We revisit predictability of forecast errors in macroeconomic survey data, which is often taken as evidence of behavioral biases at odds with rational expectations. We argue that to reject rational expectations, one must be able to predict forecast errors out of sample. However, the regressions used in the literature perform poorly out of sample in most cases. The models seem unstable and could not have helped to improve forecasts with access only to available information. We do find some notable exceptions, such as mean bias in interest rate forecasts, that survive our out-of-sample tests. Our findings thus narrow down the set of biases that merit the attention of researchers in behavioral macroeconomics.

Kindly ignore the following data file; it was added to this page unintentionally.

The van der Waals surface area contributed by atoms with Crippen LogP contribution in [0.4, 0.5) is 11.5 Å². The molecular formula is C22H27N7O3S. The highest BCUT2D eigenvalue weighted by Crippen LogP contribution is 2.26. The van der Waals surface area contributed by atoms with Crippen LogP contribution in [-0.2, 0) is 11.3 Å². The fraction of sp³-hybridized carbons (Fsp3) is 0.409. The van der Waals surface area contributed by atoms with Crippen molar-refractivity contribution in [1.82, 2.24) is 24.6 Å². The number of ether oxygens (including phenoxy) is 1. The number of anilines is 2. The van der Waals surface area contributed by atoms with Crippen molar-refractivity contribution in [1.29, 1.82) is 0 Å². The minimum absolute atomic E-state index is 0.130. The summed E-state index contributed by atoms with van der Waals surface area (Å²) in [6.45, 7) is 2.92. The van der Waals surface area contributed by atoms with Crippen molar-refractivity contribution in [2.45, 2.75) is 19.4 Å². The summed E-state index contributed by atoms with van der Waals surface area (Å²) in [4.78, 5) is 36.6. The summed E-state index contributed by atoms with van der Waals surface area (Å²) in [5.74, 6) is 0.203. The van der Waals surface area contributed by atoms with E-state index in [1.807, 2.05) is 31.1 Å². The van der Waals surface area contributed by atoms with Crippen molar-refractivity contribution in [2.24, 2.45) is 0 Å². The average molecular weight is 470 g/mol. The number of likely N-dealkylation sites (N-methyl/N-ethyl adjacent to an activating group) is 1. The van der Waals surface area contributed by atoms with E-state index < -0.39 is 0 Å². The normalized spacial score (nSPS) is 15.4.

Presentations: 2023: ASSA Annual Meeting, Econometric Society North American Summer Meeting, NBER Summer Institute; 2022: CEF Annual Meeting

Impulse-based Computation of Optimal Policy Problems

with James Hebden

We propose a new computational procedure to solve for optimal monetary policy and other policy counterfactuals in linear models with occasionally binding constraints. The procedure neither requires knowledge of the structural or reduced-form equations of the model, its state variables, nor its shock processes. It also does not require filtering structural shocks on the equilibrium path of interest. All that is required is a projection of the variables entering the policy problem and impulse response functions of these variables to the monetary policy instruments, computed under an arbitrary instrument rule. We show how to compute solutions for Taylor-type instrument rules as well as optimal paths for quadratic loss functions under discretion and commitment, and discuss various extensions including imperfect information. The procedure facilitates the comparison of the effects of a policy regime across models, and can thus be used to address concerns of model uncertainty.

Presentations: 2020: CEF Annual Meeting

The Factor Structure of Disagreement

with Edward Herbst